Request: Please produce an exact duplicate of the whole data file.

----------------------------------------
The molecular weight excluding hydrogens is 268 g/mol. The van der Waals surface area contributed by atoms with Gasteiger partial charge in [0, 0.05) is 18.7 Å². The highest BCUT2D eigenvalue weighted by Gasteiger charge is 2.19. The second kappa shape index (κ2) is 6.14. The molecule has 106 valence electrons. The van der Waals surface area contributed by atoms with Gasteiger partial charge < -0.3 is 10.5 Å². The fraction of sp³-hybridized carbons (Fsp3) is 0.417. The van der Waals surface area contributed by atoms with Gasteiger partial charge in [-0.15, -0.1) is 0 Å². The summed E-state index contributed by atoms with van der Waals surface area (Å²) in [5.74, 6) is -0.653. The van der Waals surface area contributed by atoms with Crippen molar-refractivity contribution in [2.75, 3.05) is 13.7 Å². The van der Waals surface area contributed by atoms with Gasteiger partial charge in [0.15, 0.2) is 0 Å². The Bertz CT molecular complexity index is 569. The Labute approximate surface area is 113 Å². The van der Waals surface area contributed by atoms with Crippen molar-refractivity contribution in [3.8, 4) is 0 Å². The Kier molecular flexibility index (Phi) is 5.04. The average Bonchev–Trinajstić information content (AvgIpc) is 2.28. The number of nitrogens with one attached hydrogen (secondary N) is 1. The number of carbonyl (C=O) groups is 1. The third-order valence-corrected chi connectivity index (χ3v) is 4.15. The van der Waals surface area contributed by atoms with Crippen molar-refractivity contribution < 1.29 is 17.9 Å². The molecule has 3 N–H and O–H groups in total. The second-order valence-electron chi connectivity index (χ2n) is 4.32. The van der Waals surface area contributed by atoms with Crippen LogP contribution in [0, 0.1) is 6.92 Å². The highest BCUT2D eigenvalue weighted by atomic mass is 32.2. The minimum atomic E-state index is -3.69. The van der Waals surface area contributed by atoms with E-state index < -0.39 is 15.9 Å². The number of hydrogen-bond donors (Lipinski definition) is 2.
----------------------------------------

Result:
The molecular weight excluding hydrogens is 268 g/mol. The van der Waals surface area contributed by atoms with Gasteiger partial charge in [0, 0.05) is 18.7 Å². The highest BCUT2D eigenvalue weighted by Gasteiger charge is 2.19. The second kappa shape index (κ2) is 6.14. The molecule has 106 valence electrons. The van der Waals surface area contributed by atoms with Gasteiger partial charge < -0.3 is 10.5 Å². The fraction of sp³-hybridized carbons (Fsp3) is 0.417. The van der Waals surface area contributed by atoms with Gasteiger partial charge in [-0.15, -0.1) is 0 Å². The summed E-state index contributed by atoms with van der Waals surface area (Å²) in [5.74, 6) is -0.653. The van der Waals surface area contributed by atoms with Crippen molar-refractivity contribution in [2.75, 3.05) is 13.7 Å². The van der Waals surface area contributed by atoms with Gasteiger partial charge in [0.15, 0.2) is 0 Å². The Bertz CT molecular complexity index is 569. The Labute approximate surface area is 113 Å². The van der Waals surface area contributed by atoms with Crippen molar-refractivity contribution in [3.8, 4) is 0 Å². The Kier molecular flexibility index (Phi) is 5.04. The average Bonchev–Trinajstić information content (AvgIpc) is 2.28. The number of nitrogens with one attached hydrogen (secondary N) is 1. The number of carbonyl (C=O) groups is 1. The third-order valence-corrected chi connectivity index (χ3v) is 4.15. The van der Waals surface area contributed by atoms with Crippen molar-refractivity contribution < 1.29 is 17.9 Å². The molecule has 3 N–H and O–H groups in total. The second-order valence-electron chi connectivity index (χ2n) is 4.32. The van der Waals surface area contributed by atoms with Crippen LogP contribution in [0, 0.1) is 6.92 Å². The highest BCUT2D eigenvalue weighted by atomic mass is 32.2. The minimum atomic E-state index is -3.69. The van der Waals surface area contributed by atoms with E-state index < -0.39 is 15.9 Å². The number of hydrogen-bond donors (Lipinski definition) is 2.